How Psychology Can Expand the #MeToo Movement

With the #MeToo movement still at the forefront of today’s conversation, psychology can help further the movement and inspire change, especially with the topic of victim blaming and who is more likely to take part in this.


Victim blaming as defined here is “a devaluing act where the victim of a crime, an accident, or any type of abusive maltreatment is held as wholly or partially responsible for the wrongful conduct committed against them.

Many women and men speaking out about their rape experience face the backlash of victim blaming, which can deter others from speaking their own truths. Psychologists have done a variety of experiments testing victim blaming and the situations and people who are most likely to conform to this belief.

One fairly recent study conducted by Amy Rose Grubb and Julie Harrower found that the gender of the observer, the type of rape, and perceived similarity to the victim play major roles in victim blaming in relation to rape cases.

In this particular study, it found that males are much more likely to victim blame in relation to their female counterpart. Making men more aware of the detriments of rape on victims and the abundance of problems it causes, which can include self-harm, STI’s, substance abuse, dissociation, eating disorders, unwanted pregnancy, sleep disorders, suicide, depression, flash blacks, and PTSD, can shed light on the aftermath of rape and minimize victim blaming from occurring.

Rape is categorized into acquaintance rape and stranger rape, in which victim blaming is much more prevalent in one than the other. It is much more likely that a victim will be blamed if they know their attacker, which is considered date rape, rather than a stranger being the attacker where the attacker is almost always to blame.

To change this major problem, society as a whole needs to know that many victims do not speak out if they were raped by someone they know because of victim blaming, which leads to the majority of unknown rape cases and leaves attackers unpunished.

Rape is rape no matter if the attacker is known by the victim or not. No means no. These victims should not have to hide in fear of society judging or blaming them. The last factor that determines victim blaming is perceived similarity to the victim. This means that a person who sees many similarities, not just gender, is less likely to blame the victim because they want to minimize their chances of something like that happening to them. They defer the blame as a way of protecting themselves rather than actually thinking that the victim is not to blame. It’s a harmful way to think and should be noted.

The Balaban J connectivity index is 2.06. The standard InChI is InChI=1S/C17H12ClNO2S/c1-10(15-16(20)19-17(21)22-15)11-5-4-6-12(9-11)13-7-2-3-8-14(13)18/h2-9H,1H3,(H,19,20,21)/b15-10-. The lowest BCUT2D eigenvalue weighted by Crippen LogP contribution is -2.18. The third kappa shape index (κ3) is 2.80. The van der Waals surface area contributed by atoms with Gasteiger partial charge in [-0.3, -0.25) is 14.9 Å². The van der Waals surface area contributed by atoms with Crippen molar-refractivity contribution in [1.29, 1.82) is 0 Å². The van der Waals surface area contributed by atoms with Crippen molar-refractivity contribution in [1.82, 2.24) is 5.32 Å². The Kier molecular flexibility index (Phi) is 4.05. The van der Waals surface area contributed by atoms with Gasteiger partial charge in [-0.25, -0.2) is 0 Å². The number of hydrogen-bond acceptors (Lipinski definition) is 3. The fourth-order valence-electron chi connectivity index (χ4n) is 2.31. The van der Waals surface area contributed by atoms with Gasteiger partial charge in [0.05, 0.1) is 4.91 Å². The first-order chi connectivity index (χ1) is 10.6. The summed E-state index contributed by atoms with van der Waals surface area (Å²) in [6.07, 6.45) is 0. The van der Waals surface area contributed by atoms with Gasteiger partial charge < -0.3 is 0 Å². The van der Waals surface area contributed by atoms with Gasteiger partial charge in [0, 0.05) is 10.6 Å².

Even though the victim is not being blamed by people similar to oneself, others may not feel the same and still blame the victim. People should think more about the victim as an individual person who has been harmed through a traumatic event therefore shouldn’t carry any blame rather than trying to calm one’s own conscience by deflecting the blame.

Overall, this shows that psychology can help to benefit the #MeToo movement and spread valuable information to society, which hopefully mitigates victim blaming by significantly reducing rape as a whole.

Bree Bahn

Intern and guest writer

5 Myths about Fatherhood

There have been many myths regarding fatherhood throughout time.  In an Washington Post article written by Paul Raeburn, he speaks about a Supreme Court decision that , “struck down a law that treated unwed mothers and fathers differently when granting citizenship to their children born outside the United States — the requirements for fathers were stiffer. Justice Ruth Bader Ginsburg, authoring a majority opinion joined by five other justices, wrote that the law was based on gender stereotypes that violated the notion of equal protection. The law implied “that unwed fathers care little about, indeed are strangers to, their children.”

In light of this Supreme Court decision, Raeburn writes about the myths of fatherhood that seem to endure.  Until we can get past the myths, fathers will never gain ground on being treated as equals when it comes to parenting.

CIA knows: Diverse groups make better judgments

The Central Intelligence Agency now has something in common with Legal Consensus: a recognition of a decade’s worth of science that shows that diverse groups make better judgments. A review of the CIA’s thinking can be found in Overt Action, a nonpartisan blog analyzing current issues that impact national security and intelligence. An interesting study profiled in the article is that racial diversity within three-person teams were better able to solve murders than homogeneous racial groups. The reason is because people from different backgrounds bring a diverse set of experiences to the analytic table. Because of this, consensus is not automatic. It takes more deliberation and work because so many more different ideas need to be considered and vetted. This protects against the groupthink bias and leads to better decision making in groups. When the use of base rate data, probabilities, and other scientific anchors are added, prediction rates of outcomes exceed those of so-called “experts” that do not work in groups or use such scientific anchors. In fact, non-experts who use these scientific approaches have consistently been shown to exceed industry identified experts that do not use these scientific approaches. Legal Consensus welcomes the CIA to the scientific club!